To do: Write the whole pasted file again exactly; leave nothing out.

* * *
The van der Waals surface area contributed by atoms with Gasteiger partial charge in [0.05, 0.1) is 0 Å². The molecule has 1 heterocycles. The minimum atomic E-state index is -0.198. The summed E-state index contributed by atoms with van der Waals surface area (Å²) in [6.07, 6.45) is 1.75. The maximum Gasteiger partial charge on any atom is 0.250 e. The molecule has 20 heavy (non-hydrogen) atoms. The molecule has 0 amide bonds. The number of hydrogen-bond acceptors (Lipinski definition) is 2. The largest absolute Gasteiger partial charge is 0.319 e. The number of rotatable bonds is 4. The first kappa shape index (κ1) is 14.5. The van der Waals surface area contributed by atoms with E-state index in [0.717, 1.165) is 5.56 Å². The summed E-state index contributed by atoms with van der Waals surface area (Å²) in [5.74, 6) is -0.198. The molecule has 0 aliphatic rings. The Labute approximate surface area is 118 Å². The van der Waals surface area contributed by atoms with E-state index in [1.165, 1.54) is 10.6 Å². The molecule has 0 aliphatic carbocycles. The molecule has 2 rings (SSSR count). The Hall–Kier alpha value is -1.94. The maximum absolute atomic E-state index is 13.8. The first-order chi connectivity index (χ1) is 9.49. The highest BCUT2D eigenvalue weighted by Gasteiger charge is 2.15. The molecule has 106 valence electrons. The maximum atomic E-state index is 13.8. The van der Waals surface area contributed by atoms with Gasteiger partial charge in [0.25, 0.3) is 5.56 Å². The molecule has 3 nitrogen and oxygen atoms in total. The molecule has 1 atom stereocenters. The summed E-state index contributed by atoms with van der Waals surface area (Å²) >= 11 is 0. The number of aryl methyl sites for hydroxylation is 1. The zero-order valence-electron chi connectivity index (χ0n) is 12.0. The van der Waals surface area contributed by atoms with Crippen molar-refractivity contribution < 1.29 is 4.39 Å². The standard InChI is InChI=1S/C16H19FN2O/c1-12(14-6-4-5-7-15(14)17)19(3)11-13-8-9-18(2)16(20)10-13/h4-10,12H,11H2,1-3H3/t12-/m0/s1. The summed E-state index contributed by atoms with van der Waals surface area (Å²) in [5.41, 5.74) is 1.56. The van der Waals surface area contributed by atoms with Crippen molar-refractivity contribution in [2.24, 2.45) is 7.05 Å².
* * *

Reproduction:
The van der Waals surface area contributed by atoms with Gasteiger partial charge in [0.05, 0.1) is 0 Å². The molecule has 1 heterocycles. The minimum atomic E-state index is -0.198. The summed E-state index contributed by atoms with van der Waals surface area (Å²) in [6.07, 6.45) is 1.75. The maximum Gasteiger partial charge on any atom is 0.250 e. The molecule has 20 heavy (non-hydrogen) atoms. The molecule has 0 amide bonds. The number of hydrogen-bond acceptors (Lipinski definition) is 2. The largest absolute Gasteiger partial charge is 0.319 e. The number of rotatable bonds is 4. The first kappa shape index (κ1) is 14.5. The van der Waals surface area contributed by atoms with E-state index in [0.717, 1.165) is 5.56 Å². The summed E-state index contributed by atoms with van der Waals surface area (Å²) in [5.74, 6) is -0.198. The molecule has 0 aliphatic rings. The Labute approximate surface area is 118 Å². The van der Waals surface area contributed by atoms with E-state index in [1.165, 1.54) is 10.6 Å². The molecule has 0 aliphatic carbocycles. The molecule has 2 rings (SSSR count). The Hall–Kier alpha value is -1.94. The maximum absolute atomic E-state index is 13.8. The first-order chi connectivity index (χ1) is 9.49. The highest BCUT2D eigenvalue weighted by Gasteiger charge is 2.15. The molecule has 106 valence electrons. The maximum atomic E-state index is 13.8. The van der Waals surface area contributed by atoms with Gasteiger partial charge in [0.25, 0.3) is 5.56 Å². The molecule has 3 nitrogen and oxygen atoms in total. The molecule has 1 atom stereocenters. The summed E-state index contributed by atoms with van der Waals surface area (Å²) >= 11 is 0. The number of aryl methyl sites for hydroxylation is 1. The zero-order valence-electron chi connectivity index (χ0n) is 12.0. The van der Waals surface area contributed by atoms with Crippen molar-refractivity contribution < 1.29 is 4.39 Å². The standard InChI is InChI=1S/C16H19FN2O/c1-12(14-6-4-5-7-15(14)17)19(3)11-13-8-9-18(2)16(20)10-13/h4-10,12H,11H2,1-3H3/t12-/m0/s1. The summed E-state index contributed by atoms with van der Waals surface area (Å²) in [5.41, 5.74) is 1.56. The van der Waals surface area contributed by atoms with Crippen molar-refractivity contribution in [2.24, 2.45) is 7.05 Å².